At long last we've reached the final leg of our journey through the Mets farm system, the 2013 top ten prospects.For anyone just getting on board today, catch up on each stage of the process from earlier this week: #11-20, #21-30, #31-40, and #41-50.
In analyzing today's segment of the rankings I was struck on more than one occasion by the sheer amount of talent that the Mets now feature at the top of their farm system. I don't like to compare talent across organizations -- as my knowledge of other teams is obviously less robust -- however, I do feel comfortable saying that this is a more promising overall group of minor league talent than the Mets have possessed in a long time.
With a management team that places a significant emphasis on growth from within and many of the tactical pieces falling into place on the field, it's an exciting time to follow the Mets minor leagues -- perhaps the most exciting since the last great wave of homegrown talent in the mid-'80s. Obviously it's too early to speculate whether this collection of players will experience the same amount of success that group did; however, it's certainly exciting to think that it won't be too much longer before we start finding out.
10. RHP Luis Mateo — Signed with the Mets as in international free agent in 2011.
The 22-year-old was outstanding for the Cyclones in 2012. His name was splashed all over the NYPL leaderboards, leading the circuit in strikeouts per nine (10.43) and placing sixth in walks per nine (1.10). In fact, the Dominican right-hander was the only pitcher in the league who ended up in the top ten in both categories. Simply put, Mateo has a special fastball, on par with some of the best in the system. He regularly worked in the mid-90s and could even dial it up for a few more ticks if need be, showing a plus-major league offering. Paired with a solid high-80s slider, Mateo dominated even when his command was not at its best. Now, his lack of a useable change-up has many forecasting a future late-inning reliever — a role he could fill extremely quickly. Yet, despite a somewhat advanced age due to some drama in his past, the kid has made 25 regular season starts as a professional so I'm not going to put a cap on his long-term role just yet.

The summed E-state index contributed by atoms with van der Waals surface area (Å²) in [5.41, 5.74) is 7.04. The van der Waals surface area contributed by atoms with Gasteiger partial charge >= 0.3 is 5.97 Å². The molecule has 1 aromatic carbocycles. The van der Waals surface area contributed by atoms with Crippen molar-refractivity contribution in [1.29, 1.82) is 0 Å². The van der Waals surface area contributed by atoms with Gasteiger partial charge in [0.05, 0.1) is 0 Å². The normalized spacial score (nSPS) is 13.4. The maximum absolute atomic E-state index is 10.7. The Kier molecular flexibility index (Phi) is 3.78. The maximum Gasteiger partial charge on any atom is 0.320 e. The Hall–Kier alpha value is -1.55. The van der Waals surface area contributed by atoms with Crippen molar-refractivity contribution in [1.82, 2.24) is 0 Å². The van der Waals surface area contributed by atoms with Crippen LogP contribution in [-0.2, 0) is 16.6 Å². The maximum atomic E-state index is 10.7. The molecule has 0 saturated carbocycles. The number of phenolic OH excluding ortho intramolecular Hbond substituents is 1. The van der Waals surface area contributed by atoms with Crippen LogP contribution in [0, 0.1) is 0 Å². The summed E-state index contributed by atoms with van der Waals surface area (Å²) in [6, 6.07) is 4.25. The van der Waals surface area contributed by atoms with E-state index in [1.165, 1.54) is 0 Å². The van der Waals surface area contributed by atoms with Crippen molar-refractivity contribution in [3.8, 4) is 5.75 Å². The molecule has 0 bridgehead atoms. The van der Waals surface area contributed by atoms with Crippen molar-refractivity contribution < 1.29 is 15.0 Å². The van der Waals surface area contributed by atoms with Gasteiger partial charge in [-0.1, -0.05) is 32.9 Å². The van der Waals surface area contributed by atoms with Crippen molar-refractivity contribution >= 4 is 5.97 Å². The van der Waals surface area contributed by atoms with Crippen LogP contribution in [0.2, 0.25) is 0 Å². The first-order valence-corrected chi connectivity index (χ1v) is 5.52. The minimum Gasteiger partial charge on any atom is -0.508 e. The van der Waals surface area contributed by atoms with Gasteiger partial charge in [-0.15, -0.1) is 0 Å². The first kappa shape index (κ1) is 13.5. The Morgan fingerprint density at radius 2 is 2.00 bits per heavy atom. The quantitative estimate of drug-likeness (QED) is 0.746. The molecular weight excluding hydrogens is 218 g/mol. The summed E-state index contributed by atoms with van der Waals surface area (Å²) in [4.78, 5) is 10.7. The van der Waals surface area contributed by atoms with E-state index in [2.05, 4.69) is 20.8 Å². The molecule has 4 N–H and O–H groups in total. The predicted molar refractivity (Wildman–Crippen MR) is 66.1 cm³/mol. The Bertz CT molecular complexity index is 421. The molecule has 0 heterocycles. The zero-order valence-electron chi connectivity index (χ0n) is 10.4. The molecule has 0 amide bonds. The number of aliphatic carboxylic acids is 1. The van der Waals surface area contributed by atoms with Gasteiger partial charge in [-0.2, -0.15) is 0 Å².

9. RHP Jeurys Familia — Signed with the Mets as an amateur free agent in 2007.
The 23-year-old made his major league debut in 2012, showcasing an outstanding, sinking fastball and excellent -- as well as inconsistent -- secondary stuff in an eight-game preview. While he flashed dominance his central issue was the same one that plagued him in Buffalo, that being command. After watching his walks per nine jump above 3.5 at Double-A in 2011, it continued to rise to an ugly 4.80 mark in 28 Triple-A starts. Otherwise, his final numbers were very promising, including 8.4 strikeouts per nine, a solid 3.78 FIP and one of the strongest starter's groundball rates in the IL. Going forward, Familia's role -- for 2013 and beyond -- remains clouded. His swing-and-miss stuff seemed to translate exceptionally well to relief. Oftentimes I've compared him to the Rangers' Alexi Ogando based on the quality of his fastball/slider mix, as well as the inferiority of his change-up. I could easily envision Familia in a similar role for the Mets, though I'd personally rather see him in Las Vegas to work out the command woes in 2013..